One of those waiting is Philadelphia rapper Freeway, born Leslie Pridgen, a Muslim who was diagnosed with kidney failure in 2015 and who chronicled his medical journey in the documentary Think Free, scheduled for release next year. Now 40, he lived with high blood pressure and diabetes for years, but never took care of himself, he said. “I was traveling on tour. My diet was crazy. I would eat cheeseburgers at 2:30 a.m. in the morning in the studio — just ripping and running.”
The rapper, recently on tour with Jay-Z and Beyoncé, wound up on dialysis three times a week. Wherever he travels, he must find a center for the arduous treatment. He said he has turned to Allah for comfort and remembers this Islamic principle: “With every struggle comes ease.” He is praying that will come with a transplant.
Muslim Americans are less likely than Caucasian Americans to be organ donors, and the perceived lack of support from Islam is a factor, said Ruba K. Azzam, medical director of the pediatric liver transplantation program at the University of Chicago and co-author of a 2014 study examining the issue.
But also clouding the issue is a suspicion of institutional medicine, Wyatt said. For many African Americans, it is rooted in historical infamy, in the use of black people as research subjects in cases such as the government-sponsored Tuskegee Syphilis Study, in which hundreds of Alabama sharecroppers were not told they had the disease and were not they treated for it.
Stephanie Drewitt-Jerman of West Oak Lane, who is Christian, donated the corneas and tissue of her son, Cornell Dreuitt, a Muslim, when the 38-year-old father of four was shot and killed in 2014. Dreuitt had decided to become an organ donor before his death, though he wasn’t certain of what Islam said about it, Drewitt-Jerman said.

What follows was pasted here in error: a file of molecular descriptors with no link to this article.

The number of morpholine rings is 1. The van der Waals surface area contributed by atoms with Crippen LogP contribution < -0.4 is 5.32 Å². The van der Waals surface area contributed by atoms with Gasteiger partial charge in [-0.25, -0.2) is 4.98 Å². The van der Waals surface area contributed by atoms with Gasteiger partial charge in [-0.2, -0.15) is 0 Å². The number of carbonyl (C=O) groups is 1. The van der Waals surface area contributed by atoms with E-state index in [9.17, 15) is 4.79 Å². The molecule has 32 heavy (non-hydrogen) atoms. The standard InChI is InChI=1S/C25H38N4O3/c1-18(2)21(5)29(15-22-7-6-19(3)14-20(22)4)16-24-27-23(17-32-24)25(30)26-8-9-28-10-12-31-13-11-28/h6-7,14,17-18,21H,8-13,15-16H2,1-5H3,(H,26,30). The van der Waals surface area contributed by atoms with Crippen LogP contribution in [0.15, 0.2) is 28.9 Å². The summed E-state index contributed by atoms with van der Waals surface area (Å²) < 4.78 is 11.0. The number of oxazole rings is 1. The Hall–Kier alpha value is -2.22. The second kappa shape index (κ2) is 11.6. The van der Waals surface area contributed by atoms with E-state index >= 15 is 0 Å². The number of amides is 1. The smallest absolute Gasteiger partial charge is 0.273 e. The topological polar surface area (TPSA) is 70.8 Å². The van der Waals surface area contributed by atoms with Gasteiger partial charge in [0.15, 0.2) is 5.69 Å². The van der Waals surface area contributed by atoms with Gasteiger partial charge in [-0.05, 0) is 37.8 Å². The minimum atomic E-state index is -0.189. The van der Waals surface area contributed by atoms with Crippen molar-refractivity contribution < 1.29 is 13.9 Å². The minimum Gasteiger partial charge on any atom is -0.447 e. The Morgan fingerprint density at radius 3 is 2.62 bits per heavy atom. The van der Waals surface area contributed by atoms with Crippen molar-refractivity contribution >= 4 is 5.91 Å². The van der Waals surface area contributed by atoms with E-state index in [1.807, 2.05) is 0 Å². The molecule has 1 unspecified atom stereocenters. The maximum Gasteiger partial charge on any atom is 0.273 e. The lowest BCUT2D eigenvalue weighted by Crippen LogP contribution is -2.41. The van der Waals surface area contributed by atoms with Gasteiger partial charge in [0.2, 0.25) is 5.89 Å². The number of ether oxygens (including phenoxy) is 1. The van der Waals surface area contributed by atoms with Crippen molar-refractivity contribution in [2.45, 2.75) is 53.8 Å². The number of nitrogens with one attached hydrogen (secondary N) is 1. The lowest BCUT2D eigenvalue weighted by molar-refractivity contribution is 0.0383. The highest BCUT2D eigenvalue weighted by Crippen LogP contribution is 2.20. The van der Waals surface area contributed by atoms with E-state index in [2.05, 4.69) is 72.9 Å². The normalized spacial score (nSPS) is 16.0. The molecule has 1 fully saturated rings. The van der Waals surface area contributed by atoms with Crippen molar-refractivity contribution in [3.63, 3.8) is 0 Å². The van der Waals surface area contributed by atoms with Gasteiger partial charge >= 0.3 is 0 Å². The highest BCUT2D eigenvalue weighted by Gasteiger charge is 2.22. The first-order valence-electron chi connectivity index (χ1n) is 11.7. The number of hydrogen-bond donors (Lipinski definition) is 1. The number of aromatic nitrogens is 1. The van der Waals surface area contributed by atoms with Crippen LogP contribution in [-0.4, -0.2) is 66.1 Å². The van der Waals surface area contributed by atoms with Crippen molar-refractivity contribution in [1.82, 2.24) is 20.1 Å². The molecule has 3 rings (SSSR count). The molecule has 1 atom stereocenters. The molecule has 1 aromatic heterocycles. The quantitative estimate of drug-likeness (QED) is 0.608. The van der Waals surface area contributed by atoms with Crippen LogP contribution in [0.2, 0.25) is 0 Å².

The family decided together that “if anything happened, we would help save someone,” she said. “Somebody took his life, and we gave life back.”
If the donor is living, Islamic principles say the person must have reached the age of puberty, must be mentally competent,is able to donate the organ without detrimentally affecting his own quality of life, and should not profit financially from it, Wyatt said.
The organ that is donated must be used for the preservation of life or to preserve the quality of life, he added. For that reason, Muslims cannot give their bodies to science for research.
In cases in which the hospitalized person is brain dead but on life support — making organs eligible for harvesting — there are “gray areas,” Wyatt said.
“I don’t think we can categorically say that brain death is not death, or that brain death is death,” Wyatt said. In Islam, if three doctors determine that a person is brain dead irreversibly, that can be considered death. Only after that can the organs possibly be donated, he added.
That happened on Aug. 19, 2014, when Ryan Shaw, 20, of Philadelphia, was rushed to Temple University Hospital after suffering a severe epileptic seizure. Within days, he would be brain dead. His mother, Carol McCloud, made the decision to donate his organs.
His liver went to Abdul-Kareem Salahuddin.
“None of us understands the depth of Allah’s wisdom,” said Salahuddin, who has become friends with McCloud. “In my time of need, the Muslim community took care of me. And I’m here today because another family in their time of grief thought about saving someone else — and I thank Allah for that.”